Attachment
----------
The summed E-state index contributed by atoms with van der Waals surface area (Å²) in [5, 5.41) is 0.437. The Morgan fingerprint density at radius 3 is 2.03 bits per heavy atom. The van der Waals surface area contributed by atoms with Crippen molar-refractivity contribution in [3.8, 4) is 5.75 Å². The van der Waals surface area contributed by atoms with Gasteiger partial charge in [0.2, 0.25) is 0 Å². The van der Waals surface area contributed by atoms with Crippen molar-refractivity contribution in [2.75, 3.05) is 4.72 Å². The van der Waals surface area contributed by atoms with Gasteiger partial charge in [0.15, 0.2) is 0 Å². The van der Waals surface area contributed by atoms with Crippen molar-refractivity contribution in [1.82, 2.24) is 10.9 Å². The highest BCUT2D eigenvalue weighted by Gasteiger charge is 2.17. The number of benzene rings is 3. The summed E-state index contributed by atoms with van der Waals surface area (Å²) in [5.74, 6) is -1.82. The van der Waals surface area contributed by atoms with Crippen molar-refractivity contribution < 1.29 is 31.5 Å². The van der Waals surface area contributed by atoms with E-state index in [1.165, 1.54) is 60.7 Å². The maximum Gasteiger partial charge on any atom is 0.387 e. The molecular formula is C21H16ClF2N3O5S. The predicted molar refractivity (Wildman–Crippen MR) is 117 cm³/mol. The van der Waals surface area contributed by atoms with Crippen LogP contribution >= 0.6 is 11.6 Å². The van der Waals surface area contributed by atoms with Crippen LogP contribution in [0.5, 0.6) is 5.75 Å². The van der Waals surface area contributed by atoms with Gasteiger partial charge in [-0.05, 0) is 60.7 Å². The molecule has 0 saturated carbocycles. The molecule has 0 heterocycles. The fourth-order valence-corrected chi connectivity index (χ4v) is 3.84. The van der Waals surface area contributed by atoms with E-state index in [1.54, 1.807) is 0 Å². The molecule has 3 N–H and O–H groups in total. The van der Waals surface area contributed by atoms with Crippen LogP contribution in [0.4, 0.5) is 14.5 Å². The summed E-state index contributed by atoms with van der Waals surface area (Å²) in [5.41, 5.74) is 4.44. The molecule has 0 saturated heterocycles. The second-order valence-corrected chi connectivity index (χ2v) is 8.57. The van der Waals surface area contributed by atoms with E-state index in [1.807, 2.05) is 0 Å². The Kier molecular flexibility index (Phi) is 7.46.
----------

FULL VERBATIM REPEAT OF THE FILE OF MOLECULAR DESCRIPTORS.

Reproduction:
The summed E-state index contributed by atoms with van der Waals surface area (Å²) in [5, 5.41) is 0.437. The Morgan fingerprint density at radius 3 is 2.03 bits per heavy atom. The van der Waals surface area contributed by atoms with Crippen molar-refractivity contribution in [3.8, 4) is 5.75 Å². The van der Waals surface area contributed by atoms with Gasteiger partial charge in [0.2, 0.25) is 0 Å². The van der Waals surface area contributed by atoms with Crippen molar-refractivity contribution in [2.75, 3.05) is 4.72 Å². The van der Waals surface area contributed by atoms with Gasteiger partial charge in [0.15, 0.2) is 0 Å². The van der Waals surface area contributed by atoms with Crippen molar-refractivity contribution in [1.82, 2.24) is 10.9 Å². The highest BCUT2D eigenvalue weighted by Gasteiger charge is 2.17. The number of benzene rings is 3. The summed E-state index contributed by atoms with van der Waals surface area (Å²) in [5.74, 6) is -1.82. The van der Waals surface area contributed by atoms with Crippen molar-refractivity contribution < 1.29 is 31.5 Å². The van der Waals surface area contributed by atoms with E-state index in [1.165, 1.54) is 60.7 Å². The maximum Gasteiger partial charge on any atom is 0.387 e. The molecular formula is C21H16ClF2N3O5S. The predicted molar refractivity (Wildman–Crippen MR) is 117 cm³/mol. The van der Waals surface area contributed by atoms with Crippen LogP contribution >= 0.6 is 11.6 Å². The van der Waals surface area contributed by atoms with Crippen LogP contribution in [0.5, 0.6) is 5.75 Å². The van der Waals surface area contributed by atoms with Gasteiger partial charge in [-0.05, 0) is 60.7 Å². The molecule has 0 saturated carbocycles. The molecule has 0 heterocycles. The fourth-order valence-corrected chi connectivity index (χ4v) is 3.84. The van der Waals surface area contributed by atoms with E-state index in [1.54, 1.807) is 0 Å². The molecule has 3 N–H and O–H groups in total. The van der Waals surface area contributed by atoms with Crippen LogP contribution in [0.4, 0.5) is 14.5 Å². The summed E-state index contributed by atoms with van der Waals surface area (Å²) in [5.41, 5.74) is 4.44. The molecule has 0 saturated heterocycles. The second-order valence-corrected chi connectivity index (χ2v) is 8.57. The van der Waals surface area contributed by atoms with E-state index in [1.807, 2.05) is 0 Å². The Kier molecular flexibility index (Phi) is 7.46.